The subjects were initially premedicated with 0.5 mg of atropine. Studies were performed with the subject in a supine position on an operating table and with the neck in a neutral position. The subject wore a modified tight-fitting nasal continuous positive airway pressure (Paw) mask or a modified anesthetic nasal mask. The possibility of air leaks between the mask and the face was carefully examined, particularly when the airway was pressurized to 20 cmH2O. General anesthesia was induced by intravenous administration of thiopental sodium (4 mg/kg). Intravenous injection of a muscle relaxant (vecuronium 0.2 mg/kg) produced complete paralysis throughout the experiment. Anesthesia was maintained by inhalation of 2–4% sevoflurane in oxygen while the subject was ventilated with positive pressure by using an anesthetic machine. , electrocardiogram, and blood pressure were continuously monitored. Mechanical ventilation was set to maintain normal levels of and blood pressure. A slim endoscope (FB 15H or FB10H, 3-mm and 4.5-mm OD, respectively; Pentax, Tokyo, Japan) was inserted through the nasal mask and a naris. The tip of the scope was positioned to visualize the velopharynx (VP; retropalatal space) or the oropharynx (OP; retroglossal space). A closed-circuit camera (ETV8; Nisco, Saitama, Japan) was connected to the endoscope, and pharyngeal images were recorded on a videotape. The experiment was terminated with administration of atropine (0.02 mg/kg) and neostigmine (0.04 mg/kg) to reverse muscle paralysis.
To determine the pressure-area relationship of the pharynx, the anesthesia machine was disconnected from the nasal mask, which was then connected to a pressure-control system capable of accurately producing a constant, preselected Paw ranging from −20 to 20 cmH2O in steps of 1 cmH2O. Cessation of mechanical ventilation resulted in apnea caused by complete muscle paralysis. Paw was immediately increased and maintained at 20 cmH2O. While the subject remained apneic for 2–3 min, Paw was slowly reduced from 20 cmH2O to Pc VP, i.e., the pressure at which the VP was seen to close completely. remained >99% throughout this apneic test in all subjects. This procedure of experimentally induced apnea allowed construction of the pressure-area relationship of the visualized pharyngeal segment. Measurements were made for the VP and OP airway, and the distance between the tip of the endoscope and the narrowing site was measured by using a wire passed through an aspiration channel of the endoscope.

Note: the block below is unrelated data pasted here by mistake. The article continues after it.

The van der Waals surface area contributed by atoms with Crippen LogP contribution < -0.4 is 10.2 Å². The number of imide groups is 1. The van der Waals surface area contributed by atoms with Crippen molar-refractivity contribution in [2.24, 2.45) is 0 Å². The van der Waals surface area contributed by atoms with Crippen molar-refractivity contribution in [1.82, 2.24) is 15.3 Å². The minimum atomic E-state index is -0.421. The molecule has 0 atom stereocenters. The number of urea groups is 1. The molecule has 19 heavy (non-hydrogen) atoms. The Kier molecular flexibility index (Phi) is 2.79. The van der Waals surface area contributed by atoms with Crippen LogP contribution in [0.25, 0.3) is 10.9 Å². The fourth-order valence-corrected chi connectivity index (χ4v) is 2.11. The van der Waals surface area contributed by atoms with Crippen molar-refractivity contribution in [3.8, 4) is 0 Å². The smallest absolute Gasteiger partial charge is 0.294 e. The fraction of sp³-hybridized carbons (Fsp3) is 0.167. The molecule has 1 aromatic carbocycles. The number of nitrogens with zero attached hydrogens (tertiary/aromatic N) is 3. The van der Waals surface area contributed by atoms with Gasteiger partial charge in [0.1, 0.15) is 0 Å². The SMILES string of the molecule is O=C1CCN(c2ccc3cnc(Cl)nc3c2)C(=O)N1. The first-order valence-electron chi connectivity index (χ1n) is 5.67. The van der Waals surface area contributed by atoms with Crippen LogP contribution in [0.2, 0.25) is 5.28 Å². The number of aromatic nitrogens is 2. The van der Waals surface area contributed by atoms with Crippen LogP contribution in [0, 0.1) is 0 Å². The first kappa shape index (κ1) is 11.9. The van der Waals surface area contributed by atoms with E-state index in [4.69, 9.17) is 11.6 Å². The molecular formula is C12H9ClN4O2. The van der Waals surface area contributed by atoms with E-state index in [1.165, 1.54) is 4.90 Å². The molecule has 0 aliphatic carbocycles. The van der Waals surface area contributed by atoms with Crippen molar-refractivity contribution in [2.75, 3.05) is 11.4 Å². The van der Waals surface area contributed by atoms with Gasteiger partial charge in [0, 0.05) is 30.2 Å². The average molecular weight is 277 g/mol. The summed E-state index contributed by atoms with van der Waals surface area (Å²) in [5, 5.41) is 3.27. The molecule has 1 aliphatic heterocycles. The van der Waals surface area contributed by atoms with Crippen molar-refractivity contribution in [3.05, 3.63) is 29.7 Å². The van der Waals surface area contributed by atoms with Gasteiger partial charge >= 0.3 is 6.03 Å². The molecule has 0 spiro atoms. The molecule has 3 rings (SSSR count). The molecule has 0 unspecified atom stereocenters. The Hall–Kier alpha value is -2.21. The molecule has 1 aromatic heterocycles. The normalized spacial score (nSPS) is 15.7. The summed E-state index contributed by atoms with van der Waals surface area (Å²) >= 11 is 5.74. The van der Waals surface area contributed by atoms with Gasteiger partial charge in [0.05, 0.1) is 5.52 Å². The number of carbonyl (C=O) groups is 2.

To convert the image on the monitor to an absolute value of cross-sectional area of the pharynx, magnification of the imaging system was estimated for every 1.0-mm distance between the tip of the endoscope and an object in a range of 10–30 mm. At a defined value of Paw, the image of the pharyngeal lumen was outlined on a tracing paper (50 g/m2). The lumen tracing was cut from the paper and weighed (ER120; A & D, Tokyo, Japan). The area of the paper was converted to pharyngeal cross-sectional area according to the distance-magnification relationship. For a constant distance, the area measurements were validated to be accurate within 8% (−0.1 ± 4.6%, range; +6.5 to −7.6%) by known-diameter tubes (4- to 9-mm ID).
The measured luminal cross-sectional area was plotted as a function of Paw. We defined Pc as a pressure corresponding to zero area. At high values of Paw, cross-sectional area became relatively constant and maximum area (A max) was determined as mean values of measured area at highest three Paw values (18, 19, and 20 cmH2O). As reported previously (15), the pressure-area relationship of each pharyngeal segment was fitted by an exponential function whereB andK are constants. A nonlinear least square technique was used for the curve fitting, and the quality of the fitting was provided by coefficientR 2 (SigmaPlot version 2.0, Jandel Scientific Software, San Rafael, CA). A regressional estimate of closing pressure (Pc′) was calculated from the following equation for each pharyngeal segment The shape of the pressure-area relationship was described by the value ofK and by the half-dilation pressure (P50), i.e., the pressure above Pc′ associated with 0.5A max[P50 = ln(2)/K]. P50 equals the increment in Paw above Pc′ required to distend the pharynx to one-half theA max.